Mitsubishi Heavy Industries is adding new production capacity for automotive turbochargers in Shanghai, China, expecting stricter fuel economy standards here to spur local demand for a component that helps engines run more efficiently. The Japanese machinery maker plans to boost output of turbochargers by a 20% annual rate at its Shanghai production hub.
This year, the company will add two new final assembly lines, each capable of producing 200,000 units annually, followed by four more lines in the coming years to reach total yearly output of 4.35 million units. This would mark a 40% jump from the current level of 3.15 million units.
Mitsubishi Heavy will also assemble cartridges, a core turbocharger component, in China. It will set up two production lines for the part this year. The company will continue to increase annual production by a fifth after 2019.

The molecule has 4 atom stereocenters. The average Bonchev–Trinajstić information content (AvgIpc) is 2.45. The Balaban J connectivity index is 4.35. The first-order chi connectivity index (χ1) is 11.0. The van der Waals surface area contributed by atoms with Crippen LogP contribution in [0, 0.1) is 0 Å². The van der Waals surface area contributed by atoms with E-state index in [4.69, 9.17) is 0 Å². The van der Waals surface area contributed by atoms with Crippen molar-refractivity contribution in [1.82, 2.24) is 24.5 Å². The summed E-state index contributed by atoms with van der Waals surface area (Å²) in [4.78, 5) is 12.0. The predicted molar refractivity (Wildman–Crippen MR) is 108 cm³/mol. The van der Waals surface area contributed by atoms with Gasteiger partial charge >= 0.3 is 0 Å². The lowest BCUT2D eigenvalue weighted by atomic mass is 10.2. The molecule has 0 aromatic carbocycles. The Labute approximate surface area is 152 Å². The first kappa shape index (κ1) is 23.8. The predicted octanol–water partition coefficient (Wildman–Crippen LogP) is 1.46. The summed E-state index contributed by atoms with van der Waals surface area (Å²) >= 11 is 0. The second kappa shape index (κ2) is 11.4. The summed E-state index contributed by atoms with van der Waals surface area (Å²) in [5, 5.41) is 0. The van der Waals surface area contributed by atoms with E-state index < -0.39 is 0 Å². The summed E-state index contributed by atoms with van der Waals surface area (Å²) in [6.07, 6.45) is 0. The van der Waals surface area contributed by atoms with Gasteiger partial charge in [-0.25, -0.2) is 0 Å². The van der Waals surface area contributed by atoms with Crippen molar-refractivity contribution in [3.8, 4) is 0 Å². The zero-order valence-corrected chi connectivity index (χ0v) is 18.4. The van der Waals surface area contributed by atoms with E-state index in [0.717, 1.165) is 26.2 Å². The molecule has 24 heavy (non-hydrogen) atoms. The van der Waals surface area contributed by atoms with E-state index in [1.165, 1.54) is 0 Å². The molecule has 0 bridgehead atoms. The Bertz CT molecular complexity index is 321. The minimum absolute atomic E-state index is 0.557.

About 40% of cars produced in China are equipped with turbochargers, most of them from U.S. and European makers like Germany's BMW and Volkswagen. But demand among Chinese automakers is also starting to rise as the government seeks to cut average fuel consumption. By 2020, the fuel economy standard will reach 5 liters per 100km from the current 6.7 liters, a gain of about 30% in efficiency. The government is considering pushing further to 4 liters several years after that.